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Aberdeenshire Books

Agriculture of Aberdeenshire
A General View of the Agriculture of Aberdeenshire: Drawn Up Under the Direction of the Board of Agriculture (Agriculture in Recent Scottish History S.)

Walk Aberdeen
25 Walks: Aberdeen

The Aberdeen Guide
The Aberdeen Guide

The Granite City History of Aberdeen
The Granite City: History of Aberdeen

Aberdeen Hidden City
The Story of Aberdeen and Its People

The Wee Book of Aberdeen
The Wee Book of Aberdeen

Aberdeen At War


Aberdeen Football Club

Aberdeen Map
Aberdeen Streetfinder Colour Map

Wheels Around Aberdeen
Wheels Around Aberdeen

Aberdeen a Celebration in Pictures
Aberdeen: a Celebration in Pictures

Aberdeen and Banchory Map
Aberdeen and Banchory (Explorer Maps)

Old Lower Deeside
Old Lower Deeside

Aberdeen Remembered
Aberdeen Remembered

Aberdeen in the Fifties and Sixties
Aberdeen in the
Fifties and Sixties

Aberdeen in the Seventies
Aberdeen in the Seventies: A Decade
of Change

Old Royal Deeside
Old Royal Deeside


Aberdeenshire Books

Aberdeen CuriositiesAberdeen Curiosities This fascinating journey into Aberdeen's past is crammed with extraordinary stories about the people, events and place s that have played an important part in its history over the centuries and which have left their mark in the city's collective memory. We read of the two great illusionists, Dr Walford Bodie and John Anderson; the collector, George 'Taffy' Davidson; the three generations of Cocky Hunters, bric-a-brac dealers extraordinaire, as well as a host of others. Bob Smith also explains the significance of some of Aberdeen's well-known and lesser-known buildings and monuments: we discover, for example, the true significance of Scarty's monument, a sewer ventilator, the various uses to which the market cross has been put, from execution ground to post office, and the story of the murder commemorated by Downie's Cairn. The result is a rich and varied celebration of Aberdeen that is essential reading for Aberdonians and visitors alike.

Growing Up in Victorian AberdeenshireChildren of the Manse: Growing Up in Victorian Aberdeenshire What was it like to be a girl, born and brought up within a Free Kirk manse in the heart of Aberdeenshire during mid-Victorian times? Almost certainly no other account now exists that is in any way comparable to this fascinating story by Alice Thiele Smith, ninth of the eleven children born to Jane Robertson and Dr William Pirie Smith, Free Church minister of Keig near Alford. Alice was born in 1858, married a young German lad in 1883 and lived the rest of her life abroad. Late in life she wrote down the story of her childhood for the interest of her grandchildren.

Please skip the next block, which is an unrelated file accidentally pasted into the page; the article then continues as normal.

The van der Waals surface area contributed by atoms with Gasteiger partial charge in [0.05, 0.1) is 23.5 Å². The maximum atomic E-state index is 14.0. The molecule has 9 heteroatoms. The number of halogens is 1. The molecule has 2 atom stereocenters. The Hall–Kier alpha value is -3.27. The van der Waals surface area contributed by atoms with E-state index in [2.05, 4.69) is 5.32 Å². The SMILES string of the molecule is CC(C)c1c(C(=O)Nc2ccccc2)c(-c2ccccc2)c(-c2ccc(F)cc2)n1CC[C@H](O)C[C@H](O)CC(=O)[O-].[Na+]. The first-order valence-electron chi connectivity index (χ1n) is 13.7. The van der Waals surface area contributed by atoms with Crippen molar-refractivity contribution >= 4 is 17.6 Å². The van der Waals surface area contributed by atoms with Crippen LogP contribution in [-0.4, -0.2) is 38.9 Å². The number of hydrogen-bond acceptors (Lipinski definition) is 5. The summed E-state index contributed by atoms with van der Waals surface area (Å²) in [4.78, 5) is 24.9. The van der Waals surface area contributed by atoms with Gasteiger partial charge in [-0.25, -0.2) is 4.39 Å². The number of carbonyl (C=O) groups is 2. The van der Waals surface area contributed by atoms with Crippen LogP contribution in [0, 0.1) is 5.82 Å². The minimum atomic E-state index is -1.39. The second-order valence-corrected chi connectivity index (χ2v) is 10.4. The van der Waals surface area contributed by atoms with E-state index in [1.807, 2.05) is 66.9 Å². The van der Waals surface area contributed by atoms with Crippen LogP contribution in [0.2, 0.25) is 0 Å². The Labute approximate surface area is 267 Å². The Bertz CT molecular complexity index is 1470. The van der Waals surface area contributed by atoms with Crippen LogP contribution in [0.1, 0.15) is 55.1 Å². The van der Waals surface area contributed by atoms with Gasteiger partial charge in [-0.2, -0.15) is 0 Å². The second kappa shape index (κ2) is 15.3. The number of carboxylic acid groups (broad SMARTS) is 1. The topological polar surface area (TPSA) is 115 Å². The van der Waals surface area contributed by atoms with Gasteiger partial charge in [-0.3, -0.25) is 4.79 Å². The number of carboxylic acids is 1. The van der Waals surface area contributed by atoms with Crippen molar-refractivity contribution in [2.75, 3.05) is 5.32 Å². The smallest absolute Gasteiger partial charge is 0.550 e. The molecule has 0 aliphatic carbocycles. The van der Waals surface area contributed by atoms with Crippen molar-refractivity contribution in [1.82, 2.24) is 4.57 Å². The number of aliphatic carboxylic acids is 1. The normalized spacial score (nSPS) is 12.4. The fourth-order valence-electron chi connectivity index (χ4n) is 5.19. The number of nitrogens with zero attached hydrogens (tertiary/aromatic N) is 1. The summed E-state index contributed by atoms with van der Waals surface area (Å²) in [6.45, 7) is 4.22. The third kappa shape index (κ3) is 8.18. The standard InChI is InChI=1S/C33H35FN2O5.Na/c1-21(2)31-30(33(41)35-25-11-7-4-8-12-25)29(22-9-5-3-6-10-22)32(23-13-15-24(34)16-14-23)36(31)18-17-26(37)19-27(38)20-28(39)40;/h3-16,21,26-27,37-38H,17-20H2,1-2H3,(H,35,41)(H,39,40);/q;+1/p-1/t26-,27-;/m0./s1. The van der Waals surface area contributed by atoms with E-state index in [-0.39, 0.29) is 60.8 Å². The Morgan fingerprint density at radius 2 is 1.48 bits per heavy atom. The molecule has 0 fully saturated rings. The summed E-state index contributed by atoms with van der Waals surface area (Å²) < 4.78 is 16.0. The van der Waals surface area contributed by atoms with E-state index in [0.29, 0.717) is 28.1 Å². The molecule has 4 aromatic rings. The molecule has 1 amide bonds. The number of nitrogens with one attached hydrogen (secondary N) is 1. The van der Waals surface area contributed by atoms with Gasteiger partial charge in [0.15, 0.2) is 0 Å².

Aberdeen and Royal Deeside

Aberdeen and Royal Deeside (Ordnance... Survey Pathfinder Guide. This Pathfinder guide covers the part of north east Scotland that lies between the Cairngorms and the sea - a region of varying landscapes, which includes Aberdeen, the 'Granite City', Scotland's third largest metropolis and the beautiful countryside around Balmoral. The area is rich in heritage and history, with regional highlights such as Elgin, Haddo House, Huntly and Crathes Castle featured among the 28 carefully-devised walks. Coastal, town, riverside, country park and hill routes are all incorporated, ensuring that local walkers and visitors alike will be able to make the most of this delightful and unspoilt region. Each walk features an easy-to-follow route description, fascinating background and historical detail and recommendations for points of interest and highlights. The colour maps, specially supplied by the Ordnance Survey, are clearly detailed with the route and markers corresponding to the description in the text. With three grades of walk - easy, moderate and challenging - information on parking and refreshments, practical advice on walking, and information on local organisations, this guide is ideal for locals and holidaymakers, or keen walkers eager to explore the area. Aberdeenshire Books.

Aberdeen BookAberdeen, 1800 to 2000 Aberdeen is a city shaped by its geography, climate and architecture. Like the land from which it grew, its projects qualities of hard work and fortitude, firm solidity, self-confidence and aspiration. It is a city with a character and personality that reflects its people. Conservative and "canny" in some senses, it has often been radical and inovative in its This book provides an understanding of the changes that have taken place in Aberdeen's economic and social structure since 1800, from the age of textiles to the age of oil. It analyzes changes in work patterns, housing, education, economy, social welfare, religion, local government, leisure and culture, and discusses the effects of national and international market forces, periods of instability and high growth, and political struggles. It features many of the people who played an important part in this period of Aberdeen's history. This history by 13 historians, economists, political scientists and geographers, shows that Aberdeen has survived economic upheavals and the disruption of two world wars, emerging as an independent city with a sense of its own worth and values.politics and in tackling social issues. Aberdeenshire Books.